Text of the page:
I invite you to look over my shoulder while I attempt to convince Western Fictioneers that Every Soul Is Free should be considered in their annual Peacemaker Awards for Best Western. The contest sets a cut-off date of 1920 and I have suggested this is not an appropriate way to view western stories and values. Courtney Joiner, the Chair of Judges, has asked in a very gentlemanly way “if you could tell me how much of the book takes place after 1920, which is our period cut-off date. This probably feels arbitrary, but I know the original rule was established to keep the focus of the Fictioneers on what’s considered ‘traditional westerns,’ it was felt that the work should fall into that time span.” Here is my response:
I believe one needs to review three arguments.
First, the specific question you asked: How much of the novel is pre-1920 v. how much is post-1920? You were kind enough to note that the idea of measuring it is quite arbitrary and, indeed, may be subject to some wide interpretation in how to measure the “how much.” Without submitting to you the entire outline of the novel under consideration for the Peacemaker Award competition, that outline would show 26% of the pages and 15% of the chapters. It would, however, show 100% of the tension because every bit of the dramatic question arises from events in 1869 and their subsequent evolution between two families.
Second, to the broader time question that you did not ask: As I mentioned, this is the third in the High Mountain Sheriffs series. That series starts in 1853 and includes two sheriffs, Luke Willford Simms and John Willford Simms, whose stories precede this one of Mark Willford Simms. I have started the second book, John Willford, and we expect Pen-L Publishing to publish it as soon as it is ready. These are of a piece and it makes the story 67% or 75% or 100% prior to 1920, depending on what point of view you take.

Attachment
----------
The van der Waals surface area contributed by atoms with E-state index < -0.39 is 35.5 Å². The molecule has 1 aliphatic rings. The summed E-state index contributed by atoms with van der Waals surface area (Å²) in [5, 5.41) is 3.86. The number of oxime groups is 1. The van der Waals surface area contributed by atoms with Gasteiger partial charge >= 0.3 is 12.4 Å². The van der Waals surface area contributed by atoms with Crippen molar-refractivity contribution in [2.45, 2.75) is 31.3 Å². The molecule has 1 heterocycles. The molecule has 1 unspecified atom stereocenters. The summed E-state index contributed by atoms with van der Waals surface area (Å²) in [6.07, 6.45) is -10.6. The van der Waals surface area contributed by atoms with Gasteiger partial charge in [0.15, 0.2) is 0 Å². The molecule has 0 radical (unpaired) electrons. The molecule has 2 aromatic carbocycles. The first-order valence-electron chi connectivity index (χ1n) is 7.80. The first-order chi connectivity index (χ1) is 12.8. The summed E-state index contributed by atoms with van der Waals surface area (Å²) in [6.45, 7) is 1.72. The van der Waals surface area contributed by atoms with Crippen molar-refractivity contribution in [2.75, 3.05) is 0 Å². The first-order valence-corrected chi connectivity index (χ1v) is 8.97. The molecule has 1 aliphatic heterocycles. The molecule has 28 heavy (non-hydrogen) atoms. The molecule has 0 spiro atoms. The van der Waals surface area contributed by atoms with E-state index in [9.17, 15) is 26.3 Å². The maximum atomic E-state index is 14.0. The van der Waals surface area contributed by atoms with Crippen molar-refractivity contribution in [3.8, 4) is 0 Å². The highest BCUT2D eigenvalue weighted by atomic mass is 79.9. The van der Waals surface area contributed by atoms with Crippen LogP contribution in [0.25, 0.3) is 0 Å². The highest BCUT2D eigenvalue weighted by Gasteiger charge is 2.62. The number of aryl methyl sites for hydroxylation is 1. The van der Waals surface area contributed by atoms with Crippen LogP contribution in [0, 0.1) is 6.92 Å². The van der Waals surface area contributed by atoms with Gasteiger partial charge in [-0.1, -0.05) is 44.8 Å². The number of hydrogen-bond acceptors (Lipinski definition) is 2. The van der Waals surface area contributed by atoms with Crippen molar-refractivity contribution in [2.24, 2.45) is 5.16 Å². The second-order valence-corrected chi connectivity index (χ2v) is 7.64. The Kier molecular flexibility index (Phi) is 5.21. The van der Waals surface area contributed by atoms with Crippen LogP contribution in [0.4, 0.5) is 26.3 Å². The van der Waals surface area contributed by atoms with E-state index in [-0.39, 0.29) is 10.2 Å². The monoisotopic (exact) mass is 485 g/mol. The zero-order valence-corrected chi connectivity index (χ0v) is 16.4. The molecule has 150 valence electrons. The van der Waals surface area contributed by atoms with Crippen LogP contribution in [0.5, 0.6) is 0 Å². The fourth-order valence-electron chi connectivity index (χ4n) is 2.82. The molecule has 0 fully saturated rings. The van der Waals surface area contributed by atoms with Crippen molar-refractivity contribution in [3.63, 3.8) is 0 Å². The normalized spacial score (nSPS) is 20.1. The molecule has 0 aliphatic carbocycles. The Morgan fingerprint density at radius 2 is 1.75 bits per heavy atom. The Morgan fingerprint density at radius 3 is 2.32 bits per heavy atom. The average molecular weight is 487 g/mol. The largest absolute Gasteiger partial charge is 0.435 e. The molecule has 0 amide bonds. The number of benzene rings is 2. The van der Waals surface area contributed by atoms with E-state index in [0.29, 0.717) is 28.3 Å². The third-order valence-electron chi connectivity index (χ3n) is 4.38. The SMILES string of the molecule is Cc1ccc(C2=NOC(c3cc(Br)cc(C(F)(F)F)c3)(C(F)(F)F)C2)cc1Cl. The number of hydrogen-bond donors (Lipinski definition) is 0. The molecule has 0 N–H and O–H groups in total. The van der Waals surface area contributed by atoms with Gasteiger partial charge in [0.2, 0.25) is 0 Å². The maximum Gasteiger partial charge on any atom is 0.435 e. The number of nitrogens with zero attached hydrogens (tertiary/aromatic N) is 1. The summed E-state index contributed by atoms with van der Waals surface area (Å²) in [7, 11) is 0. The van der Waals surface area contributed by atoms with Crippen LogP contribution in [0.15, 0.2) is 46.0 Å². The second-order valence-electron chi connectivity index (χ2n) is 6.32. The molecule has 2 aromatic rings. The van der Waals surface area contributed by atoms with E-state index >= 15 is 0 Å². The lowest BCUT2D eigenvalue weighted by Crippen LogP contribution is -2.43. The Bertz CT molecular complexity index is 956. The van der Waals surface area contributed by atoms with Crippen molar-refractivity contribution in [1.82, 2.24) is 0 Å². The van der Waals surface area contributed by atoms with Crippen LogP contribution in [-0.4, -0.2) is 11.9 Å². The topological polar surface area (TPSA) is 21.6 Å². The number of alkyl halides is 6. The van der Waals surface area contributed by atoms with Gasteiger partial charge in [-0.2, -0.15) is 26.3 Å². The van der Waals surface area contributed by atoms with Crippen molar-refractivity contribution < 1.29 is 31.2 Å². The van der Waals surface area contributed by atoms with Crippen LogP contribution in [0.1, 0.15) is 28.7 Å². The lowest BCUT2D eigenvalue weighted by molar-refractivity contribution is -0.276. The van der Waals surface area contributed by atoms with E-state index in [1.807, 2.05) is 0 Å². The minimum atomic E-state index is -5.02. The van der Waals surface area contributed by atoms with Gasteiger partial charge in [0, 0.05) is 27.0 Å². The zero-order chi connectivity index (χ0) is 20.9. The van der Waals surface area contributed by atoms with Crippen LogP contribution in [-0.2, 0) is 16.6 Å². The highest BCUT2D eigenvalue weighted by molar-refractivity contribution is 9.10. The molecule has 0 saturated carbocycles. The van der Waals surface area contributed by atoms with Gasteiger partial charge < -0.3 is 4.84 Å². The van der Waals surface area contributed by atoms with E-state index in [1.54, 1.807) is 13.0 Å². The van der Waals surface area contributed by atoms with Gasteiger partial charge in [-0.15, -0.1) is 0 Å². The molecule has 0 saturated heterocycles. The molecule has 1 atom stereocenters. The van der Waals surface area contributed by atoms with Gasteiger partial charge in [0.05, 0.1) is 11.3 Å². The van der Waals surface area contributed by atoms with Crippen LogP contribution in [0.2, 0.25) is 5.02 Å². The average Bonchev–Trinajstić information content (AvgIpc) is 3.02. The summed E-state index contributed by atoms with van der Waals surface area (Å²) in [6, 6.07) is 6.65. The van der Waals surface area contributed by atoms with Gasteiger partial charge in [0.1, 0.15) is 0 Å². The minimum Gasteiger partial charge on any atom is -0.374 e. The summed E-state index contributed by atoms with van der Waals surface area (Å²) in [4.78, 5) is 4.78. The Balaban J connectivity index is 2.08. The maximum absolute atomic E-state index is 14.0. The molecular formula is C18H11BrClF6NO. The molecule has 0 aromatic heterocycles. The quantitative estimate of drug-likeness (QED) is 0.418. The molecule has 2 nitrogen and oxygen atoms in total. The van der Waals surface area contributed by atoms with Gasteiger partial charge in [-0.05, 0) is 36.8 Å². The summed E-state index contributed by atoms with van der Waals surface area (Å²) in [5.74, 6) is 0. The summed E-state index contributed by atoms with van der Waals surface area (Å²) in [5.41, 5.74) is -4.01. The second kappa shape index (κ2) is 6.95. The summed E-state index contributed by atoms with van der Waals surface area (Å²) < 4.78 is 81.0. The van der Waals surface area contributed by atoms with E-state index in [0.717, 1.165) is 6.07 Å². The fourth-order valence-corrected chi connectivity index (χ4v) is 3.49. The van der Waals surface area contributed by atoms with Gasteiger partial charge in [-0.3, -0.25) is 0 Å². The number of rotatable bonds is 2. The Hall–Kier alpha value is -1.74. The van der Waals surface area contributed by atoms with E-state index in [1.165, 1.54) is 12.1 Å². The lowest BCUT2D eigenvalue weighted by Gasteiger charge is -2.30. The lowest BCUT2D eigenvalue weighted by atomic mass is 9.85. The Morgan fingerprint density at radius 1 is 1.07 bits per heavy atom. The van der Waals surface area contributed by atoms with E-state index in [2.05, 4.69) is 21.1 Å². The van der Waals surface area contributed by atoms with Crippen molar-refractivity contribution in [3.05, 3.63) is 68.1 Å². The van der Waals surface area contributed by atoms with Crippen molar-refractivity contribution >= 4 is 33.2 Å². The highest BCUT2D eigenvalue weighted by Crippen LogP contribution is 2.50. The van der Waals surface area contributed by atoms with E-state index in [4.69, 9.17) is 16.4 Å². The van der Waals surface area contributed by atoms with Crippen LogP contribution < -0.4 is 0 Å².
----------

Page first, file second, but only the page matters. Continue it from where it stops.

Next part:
Third, the point of view you take is all important: The real argument is that the values of the West where I grew up are timeless. You used the phrase “what’s considered ‘traditional westerns.’ ” I will assert that every day of my life I was raised with traditional western values and putting a clock to them measures the wrong thing both about the traditional values and about the West. I acknowledge that a film noire type novel about a detective set in Wyoming in the 1950s is different from a Matt Dillon tale, but it is for your judges to determine whether it should win an award, not the rules. Further to my point, one of the reasons for this story and starting where I did is to show that the Old West lived way into the middle of the twentieth century, and nothing demonstrates that more than a posse, a horseback chase in the mountains, and a finale with gunfire.
Thank you very much for taking the time and effort to make this determination.
Stay tuned. I’ll let you know how it comes out. Of course, I hope to win, but first I hope to participate.